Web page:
Households have been feeling the pinch due to the current cost of living crisis - and data has now revealed the areas in Greater Manchester least able to withstand the financial shock of spiralling bills.
New research is showing where families and individuals will be least able to bear the surge in prices.
The Financial Vulnerability Index (FVI) also shows that Greater Manchester will be on the front line of the economic squeeze, with a Manchester constituency in the top 10 in the UK for areas most at risk.
The top of the index is dominated by constituencies in largely urban areas across the north of England and the Midlands and the researchers suggested many of them had not benefitted from any post-Covid uptick in the economy.
We’ve rounded up the top 10 Greater Manchester constituencies and looked at just how much financial risk residents there will face.
Which are the 10 highest-placed constituencies in Greater Manchester on the Financial Vulnerability Index (FVI)?
The Greater Manchester constituency in the most perilous position to face steeply-rising costs is Blackley and Broughton.
It scored 63.4 on the FVI index (the average for the UK is 45.1).
This was the seventh-highest score on the index of any constituency in Greater Manchester.
The next nine constituencies on the index in the city-region were:
Manchester Gorton (59.9),
Wythenshawe and Sale East (59.4),
Oldham West and Royton (58.8),
Bolton South East (58.7),
Bolton North East (57.9),
Ashton under Lyne (57.7),
Worsley and Eccles South (57.6),
Oldham East and Saddleworth (57.6).
How does the Financial Vulnerability Index?
The study looking at which constituencies will most struggle to cope with the cost of living crisis has been done by debt collection company Lowell and the US-based Urban Institute think-tank.
The Financial Vulnerability Index scores an area from one to 100, with higher numbers signifying greater financial vulnerability.
It combines analysis of Lowell’s 9.5 million customer accounts with official statistics from the UK Government and Office for National Statistics.
It is based on six components that capture a household’s ability to manage daily finances and resist economic shocks: carrying debt in default, using alternative financial products such as payday loans, claiming work-related benefits, lacking emergency savings, holding a high-cost loan and relying heavily on credit.
What have researchers said about the index?
The researchers said people in the most vulnerable areas are still grappling with the effects of the Covid-19 pandemic, despite the recovery seen elsewhere.
“Many constituencies in these cities saw high levels of vulnerability before the pandemic, something that was exacerbated by successive lockdowns,” the study said.
“These areas have become ‘scar tissue’, immune to the general upswing in the economy seen as the pandemic ebbed.”
John Pears, UK CEO of Lowell, said: “Right now, everyone’s talking about the increased cost of living, but the impact won’t be the same everywhere.
“There are lots of communities that still aren’t back to how they were before the pandemic and they are being hit again.
“With rising energy and food prices, we hope that these areas get the support they need, or the Government run the risk of levelling down in some of our biggest cities.”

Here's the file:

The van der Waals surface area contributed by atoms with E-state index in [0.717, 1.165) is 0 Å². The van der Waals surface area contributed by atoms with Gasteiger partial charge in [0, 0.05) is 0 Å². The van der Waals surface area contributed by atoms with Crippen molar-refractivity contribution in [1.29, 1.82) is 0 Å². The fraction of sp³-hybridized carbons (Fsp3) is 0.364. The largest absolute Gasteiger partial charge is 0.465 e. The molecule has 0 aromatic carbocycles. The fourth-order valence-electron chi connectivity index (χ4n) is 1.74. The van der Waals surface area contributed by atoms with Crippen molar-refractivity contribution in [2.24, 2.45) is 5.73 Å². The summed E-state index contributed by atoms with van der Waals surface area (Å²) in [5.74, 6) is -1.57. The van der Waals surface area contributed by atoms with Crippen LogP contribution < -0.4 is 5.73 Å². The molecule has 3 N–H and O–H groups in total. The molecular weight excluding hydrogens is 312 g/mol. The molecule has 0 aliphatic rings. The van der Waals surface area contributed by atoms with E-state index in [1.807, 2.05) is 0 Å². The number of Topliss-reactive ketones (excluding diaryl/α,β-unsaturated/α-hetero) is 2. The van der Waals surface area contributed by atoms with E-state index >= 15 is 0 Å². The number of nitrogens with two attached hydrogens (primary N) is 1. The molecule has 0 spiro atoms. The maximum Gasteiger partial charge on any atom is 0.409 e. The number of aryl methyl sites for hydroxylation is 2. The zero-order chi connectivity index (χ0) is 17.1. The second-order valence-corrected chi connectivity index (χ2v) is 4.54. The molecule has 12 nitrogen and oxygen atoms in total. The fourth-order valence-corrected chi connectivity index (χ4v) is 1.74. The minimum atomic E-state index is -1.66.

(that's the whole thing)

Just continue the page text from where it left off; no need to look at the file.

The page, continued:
Signe-Mary McKernan, vice president for labour, human services and population at the Urban Institute, said: “While the United Kingdom overall experienced improvement in financial vulnerability, gaps remained in several regions, and high financial vulnerability persisted.
“As policymakers look to guide recovery, supporting the financial health of residents can help families cope with inflation and stabilise communities.”
What else has been said about the index?
The MP for Greater Manchester’s most vulnerable constituency claimed the Government was “complacent” about the sheer level of hardship some residents are facing.
Graham Stringer, who represents Blackley and Broughton, said: “I am not surprised that Blackley and Broughton is high on the vulnerability index. One of the wards in the constituency, Harpurhey, often comes out as the most deprived ward in the country.
“The Government is being complacent and is simply not doing enough to help those people who will be most affected by the increase in fuel and food prices and the general increase in inflation.
“Utilities companies, through no efforts of their own, are making mega profits and these windfalls should be taxed to help the poorest people.
“The National Insurance increase should also be stopped.
“The Government’s decision to increase national insurance and promise a cut in income tax means they are taking with one hand and giving it away with the other to more affluent people.
“The Chancellor’s spring statement was not something focused on helping those people who simply will not be able to afford to both eat and heat their homes in the coming 12 months.”
A Government spokesperson said: “We understand that people are struggling with the rising cost of living – we can’t shield everyone from these global challenges but are taking action worth over £22 billion this financial year to help.
“We’re increasing national insurance thresholds and cutting the Universal Credit taper rate to help people keep more of what they earn, increasing the national living wage, and providing a £9 billion package of support with energy bills – and we continue to provide loans for those on low incomes to help pay their mortgage interest.”